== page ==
Starting an anti Shiv Sena community on Orkut = hurting public sentiment??!!! Since when? Like the Shiv Sena echoes public sentiment and the public unanimously and unequivocally supports the Shiv Sena.

I am not going to write about how this is blatant stifling of the freedom of expression. Most comments on the article echo my exact sentiments. And it makes me ponder over the ridiculousness of the decision. Is this what has become of justice in India?

Unimpressed, the Bench said, "We cannot quash criminal proceedings. You are a computer student and you know how many people access internet portals...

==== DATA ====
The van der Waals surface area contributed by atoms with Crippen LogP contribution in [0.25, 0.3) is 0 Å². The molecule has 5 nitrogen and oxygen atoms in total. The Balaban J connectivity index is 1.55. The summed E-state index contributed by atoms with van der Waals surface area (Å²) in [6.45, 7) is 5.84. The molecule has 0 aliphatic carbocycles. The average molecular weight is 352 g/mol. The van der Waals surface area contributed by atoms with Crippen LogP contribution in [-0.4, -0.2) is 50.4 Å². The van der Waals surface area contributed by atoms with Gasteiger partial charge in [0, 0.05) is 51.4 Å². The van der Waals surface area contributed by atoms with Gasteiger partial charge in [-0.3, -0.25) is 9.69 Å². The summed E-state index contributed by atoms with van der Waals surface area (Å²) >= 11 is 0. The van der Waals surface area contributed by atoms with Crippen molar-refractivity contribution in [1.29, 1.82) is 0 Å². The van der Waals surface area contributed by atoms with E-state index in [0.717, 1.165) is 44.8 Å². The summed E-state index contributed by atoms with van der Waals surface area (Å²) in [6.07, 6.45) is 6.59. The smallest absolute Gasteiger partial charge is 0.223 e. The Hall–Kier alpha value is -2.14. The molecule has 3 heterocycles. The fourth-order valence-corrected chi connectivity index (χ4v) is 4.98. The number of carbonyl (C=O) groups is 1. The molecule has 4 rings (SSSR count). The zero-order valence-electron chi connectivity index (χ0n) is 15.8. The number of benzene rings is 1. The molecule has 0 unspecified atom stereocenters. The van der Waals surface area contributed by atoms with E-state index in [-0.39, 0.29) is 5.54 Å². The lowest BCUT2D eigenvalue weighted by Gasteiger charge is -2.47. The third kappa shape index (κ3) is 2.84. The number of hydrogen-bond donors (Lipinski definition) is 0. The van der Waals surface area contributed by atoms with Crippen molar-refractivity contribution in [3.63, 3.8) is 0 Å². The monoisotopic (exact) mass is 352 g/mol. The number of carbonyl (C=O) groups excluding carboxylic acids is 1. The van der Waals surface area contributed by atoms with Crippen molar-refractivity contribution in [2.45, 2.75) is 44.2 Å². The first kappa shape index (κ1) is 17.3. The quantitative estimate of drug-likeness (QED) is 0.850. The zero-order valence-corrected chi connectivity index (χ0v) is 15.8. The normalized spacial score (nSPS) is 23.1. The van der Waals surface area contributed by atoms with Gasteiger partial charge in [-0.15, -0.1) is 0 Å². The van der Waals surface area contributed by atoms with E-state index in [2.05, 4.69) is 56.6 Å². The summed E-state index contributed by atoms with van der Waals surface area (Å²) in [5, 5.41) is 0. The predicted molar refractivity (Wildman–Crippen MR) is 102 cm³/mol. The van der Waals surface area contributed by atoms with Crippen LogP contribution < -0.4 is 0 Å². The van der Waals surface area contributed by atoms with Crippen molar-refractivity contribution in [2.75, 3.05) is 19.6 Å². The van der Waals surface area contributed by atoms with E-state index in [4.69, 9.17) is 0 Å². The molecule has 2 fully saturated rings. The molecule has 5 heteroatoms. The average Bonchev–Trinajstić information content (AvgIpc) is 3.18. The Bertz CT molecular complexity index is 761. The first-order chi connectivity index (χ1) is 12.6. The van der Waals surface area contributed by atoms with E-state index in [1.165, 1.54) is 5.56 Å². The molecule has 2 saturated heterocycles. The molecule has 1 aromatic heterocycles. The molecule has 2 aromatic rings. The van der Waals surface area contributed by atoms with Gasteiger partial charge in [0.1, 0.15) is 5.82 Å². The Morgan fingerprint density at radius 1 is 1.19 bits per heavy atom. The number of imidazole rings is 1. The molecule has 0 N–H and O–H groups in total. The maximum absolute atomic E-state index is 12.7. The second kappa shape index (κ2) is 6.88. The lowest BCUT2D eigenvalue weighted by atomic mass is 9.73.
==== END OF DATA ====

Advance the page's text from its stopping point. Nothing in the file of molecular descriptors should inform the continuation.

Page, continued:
Welcome to teh internets, Mess(e)rs. Balakrishnan and Sathasivam! Here, you will find hate communities for anyone and anything that has ever existed, more so public figures and political parties - George W. Bush, Barack Obama, Shah Rukh Khan, Slumdog Millionaire, toilet paper, Amitabh Bachchan, herpes, gay people. Heck! There might be a hate community about me out there somewhere that I am unaware of, created by 16 year girls discussing the most excruciating ways by which I must be put to death because I said 'Twilight' did not impress me much. Surely, a hate mongering party that thrives on divisive politics might expect to find one that criticizes them? Or is public criticism of anything a crime now? Or is that just restricted to criticism of big goons? Starting an orkut community calls for a court trial? How about I make a movie that criticizes and ridicules the government, like Michael Moore? Would that warrant a death sentence? If tards like the complainant in this case, go BAWWWWWW!!! over anything that has ever been written against them, are you going to have us all arrested and appear before you in court? Are most of the commentators on the TOI article criminals? Will you be charging them with disrespecting the court decision?